Zanganeh’s leadership of the Oil Ministry began shortly after the intensification of U.S. sanctions on Iran, through Clinton administration measures that not only banned American investment in Iran but also sought to deter other foreign investment in Iran’s oil sector. Zanganeh — like most Iranian officials at the time — saw the advantage on Iran’s side, and openly derided American economic pressure as “a joke,” even as he openly agitated for the return of U.S. companies to the Iranian oil sector. Sanctions precluded any U.S. firms from joining the bidding wars for Iranian projects, but the sense of momentum persuaded several to try to position themselves for a future in in Iran.

Despite his successes, Zanganeh’s leadership of the Oil Ministry made him a lightning rod for criticism and corruption allegations. Although the decision to open the sector to foreign investment had been approved at the highest level long before he took over, Zanganeh’s strenuous advocacy for the return of Western firms and his brash efforts to restructure the sector sparked unease motivated both by political considerations as well as ideological concerns. 

And then there were the widespread insinuations of graft throughout Iran’s energy activities. Ayatollah Ahmad Jannati, then-head of Iran’s Council of Guardians and a scion of Iran’s old-guard conservatives, inveighed publicly against Oil Ministry embezzlement, and the reformist-led parliament pressed for greater transparency over foreign contracts. Rafsanjani’s son Mehdi Hashemi was widely believed to be among the beneficiaries of well-greased exchanges between Iranian officials and the foreign companies vying for deals.

Ahmadinejad owes his first presidency in part at least to a campaign that centered on promises to rid Iran of its ‘oil mafia,’ a thinly-veiled jab at Zanganeh, Rafsanjani and the many others who personally benefitted from Iran’s early openings. Zanganeh left his post only to watch from the sidelines as the petroleum sector was buffeted by Ahmadinejad’s chaotic management and international sanctions that drove away most foreign investors and eroded Iran’s exports by more than half. Since leaving office, Ahmadinejad’s own associates have been accused of epic corruption, allegedly involving the direct siphoning of $2 billion in oil revenues to overseas accounts.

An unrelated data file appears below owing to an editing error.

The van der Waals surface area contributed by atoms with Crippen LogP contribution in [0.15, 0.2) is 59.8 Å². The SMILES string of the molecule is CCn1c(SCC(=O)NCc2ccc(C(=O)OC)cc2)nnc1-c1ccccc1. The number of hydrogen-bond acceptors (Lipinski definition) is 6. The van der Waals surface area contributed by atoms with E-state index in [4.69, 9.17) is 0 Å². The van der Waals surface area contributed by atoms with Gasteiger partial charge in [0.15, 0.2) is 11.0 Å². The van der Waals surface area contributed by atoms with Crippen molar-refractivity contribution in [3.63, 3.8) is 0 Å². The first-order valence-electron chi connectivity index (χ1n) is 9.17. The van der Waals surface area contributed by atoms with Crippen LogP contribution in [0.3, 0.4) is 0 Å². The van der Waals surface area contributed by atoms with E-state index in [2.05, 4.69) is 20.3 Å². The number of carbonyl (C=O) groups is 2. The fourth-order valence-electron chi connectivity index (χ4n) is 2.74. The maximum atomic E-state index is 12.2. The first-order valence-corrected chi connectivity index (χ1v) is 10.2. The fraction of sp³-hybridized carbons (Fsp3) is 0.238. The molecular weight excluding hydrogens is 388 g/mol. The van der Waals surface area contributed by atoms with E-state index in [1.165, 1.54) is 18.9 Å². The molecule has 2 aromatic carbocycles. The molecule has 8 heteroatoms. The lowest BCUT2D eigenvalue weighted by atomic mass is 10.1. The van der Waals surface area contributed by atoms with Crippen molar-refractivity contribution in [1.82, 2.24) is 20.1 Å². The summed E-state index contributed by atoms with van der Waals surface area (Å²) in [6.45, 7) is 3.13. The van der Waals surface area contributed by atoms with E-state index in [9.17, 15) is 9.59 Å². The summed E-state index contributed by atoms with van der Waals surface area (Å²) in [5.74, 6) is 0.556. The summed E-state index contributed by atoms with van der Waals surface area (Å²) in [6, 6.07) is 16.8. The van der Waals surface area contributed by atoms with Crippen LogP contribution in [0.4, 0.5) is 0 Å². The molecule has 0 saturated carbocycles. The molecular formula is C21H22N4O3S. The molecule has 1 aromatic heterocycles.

Since Rouhani returned him to the Oil Ministry, Zanganeh has hit the ground running. He has played a prominent role in Iran’s diplomatic and economic rehabilitation, brokering attention-grabbing deals with Iraq, Oman and (most ominously for the sanctions regime) Russia, and wooing foreign oil companies in European capitals. The role comes naturally to a man who has been an able diplomat for the theocracy since the 1980s, and particularly helped hammer out a constructive relationship with Saudi Arabia on oil issues during his previous stint as minister. At home, he has surrounded himself with industry heavy-weights who were purged by Ahmadinejad. They have already begun previewing a new contract model designed to lure the energy majors back to Tehran with better terms, longer time horizons, and even the possibility of booking some reserves.

But like the Foreign Minister, Zanganeh will have his work cut out for him. He recently described the state of the sector as a cause of shame, and resuming the pre-sanctions oil output of 4 million bpd will remain challenging given the decline rates in Iran’s aging fields and continuing limitations on technology transfer. Tehran is also struggling to expand gas production simply to meet considerable domestic demand, much less fulfill the flashy export deals he has been pursuing.

Zanganeh’s push to lure back Western investors will remain in limbo, awaiting a comprehensive nuclear deal and what would likely be a protracted bureaucratic process of relaxing and/or waiving some sanctions in its aftermath. The same timeline also constrains his leverage for inducing those firms that remain in Iran, particularly Chinese state oil companies, to speed up long-stalled projects. Finally, he will have to carefully manage Iran’s precarious position within OPEC, where the prospect of revived production from Tehran has already elicited concerns from Iran’s adversaries in the Gulf about price erosion.

At home, the Oil Minister will also have to contend with the political fallout from his decision to oust Revolutionary Guard affiliated companies from several projects, his efforts to revamp the contract model, and the resumption of a complicated government program to eliminate costly fuel subsidies. All told, it is a tough agenda, with a multiplicity of potential roadblocks.

So far, the Oil Minister is experiencing something of honeymoon, winning plaudits in the Iranian press and displaying a flair for social media. A Facebook page in his name features personal dispatches and copious photos of his public appearances, and he recently released his email address to solicit direct communication with employees. But if a nuclear deal remains out of reach, and sanctions persist, the honeymoon is unlikely to last.